Phone phishing scams for IT support seem to be back in action in late 2014. Consumers are getting phone calls claiming to be from Microsoft or another technology vendor (Internet, antivirus, etc.) about an urgent problem that needs to be fixed right away.

How the scam call works

The scam caller will tell you the reason they are calling is your machine has sent out a virus alert that needs immediate attention. An alternate scam involves expired licenses for software.

The caller will then ask you to allow them to take over your PC using a remote connection in order to remove the virus or update the license information so you don’t lose access to your computer.

Once the scammer is given access to your computer, they will show you a few random errors (which are harmless) to “prove” the presence of the virus or the need for the license update.

Now the scammer will download a program to “protect and update your computer” but the download is actually malware. If you’re on a network, this could compromise everyone connected to the network.

Scammers will use phone directories and other websites to dig up personal information that makes the call sound legitimate. They may know the name of your boss or claim to be working with your company’s IT consultant if you don’t have an in-house IT department.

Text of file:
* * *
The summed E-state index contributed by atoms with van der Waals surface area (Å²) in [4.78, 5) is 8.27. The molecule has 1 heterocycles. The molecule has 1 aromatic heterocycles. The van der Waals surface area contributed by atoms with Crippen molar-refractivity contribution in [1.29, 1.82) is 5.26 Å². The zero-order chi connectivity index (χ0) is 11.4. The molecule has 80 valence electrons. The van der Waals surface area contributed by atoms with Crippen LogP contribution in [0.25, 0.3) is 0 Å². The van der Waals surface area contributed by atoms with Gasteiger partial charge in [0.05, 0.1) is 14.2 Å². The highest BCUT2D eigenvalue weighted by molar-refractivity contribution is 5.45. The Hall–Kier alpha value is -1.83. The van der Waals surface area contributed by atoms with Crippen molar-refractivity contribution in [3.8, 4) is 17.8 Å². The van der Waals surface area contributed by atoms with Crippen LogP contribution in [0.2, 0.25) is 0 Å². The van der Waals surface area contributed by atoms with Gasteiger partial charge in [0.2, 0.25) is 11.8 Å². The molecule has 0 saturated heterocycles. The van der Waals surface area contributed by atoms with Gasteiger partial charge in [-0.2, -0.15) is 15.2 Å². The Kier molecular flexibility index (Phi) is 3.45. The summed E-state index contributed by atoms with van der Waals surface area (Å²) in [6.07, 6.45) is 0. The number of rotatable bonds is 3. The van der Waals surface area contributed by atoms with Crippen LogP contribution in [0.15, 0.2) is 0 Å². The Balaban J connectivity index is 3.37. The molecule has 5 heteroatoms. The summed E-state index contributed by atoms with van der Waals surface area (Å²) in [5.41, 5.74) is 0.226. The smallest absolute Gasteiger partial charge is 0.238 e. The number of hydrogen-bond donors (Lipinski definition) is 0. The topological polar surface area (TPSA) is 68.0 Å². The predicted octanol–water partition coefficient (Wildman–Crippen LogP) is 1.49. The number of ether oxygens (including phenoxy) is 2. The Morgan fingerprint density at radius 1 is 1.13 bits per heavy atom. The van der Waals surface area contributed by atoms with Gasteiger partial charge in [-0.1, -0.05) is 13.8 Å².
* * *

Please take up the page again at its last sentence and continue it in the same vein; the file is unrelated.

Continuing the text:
How to protect yourself

Be VERY skeptical of unsolicited phone calls. Never provide any personal information or remote access in these situations. The caller will paint a bleak picture of what could happen if he or she isn’t allowed to help you right then and there. Don’t give in to the pressure. If you’re concerned and want to confirm the potential issue, tell the caller you will call back using published corporate support numbers and hang up.

Tell your IT provider right away. These kinds of scams rely on tricking people. If you get fooled, don’t let any embarrassment put your company’s network and data at risk. We’ll help you get things fixed and determine what needs to be done to prevent future problems.

Protect your financial data. Bank account information is frequently the target of these scams. Use a different computer to change login information for financial institutions and any other sensitive data. Don’t forget to create a strong password.

Monitor financial accounts for suspicious charges. Online banking is the best way to do this as you can access real-time information. You may even want to add an alert to your credit report.

Consider reporting the call to the authorities. You can do this online at the FCC website.

Avoiding scams has become part of being connected to the Internet. Healthy skepticism of any unexpected message (phone, email and text) you receive is one of the best ways to protect yourself online.

Photo credit: It’s a Trap by Kenny Louie (CC by 2.0)

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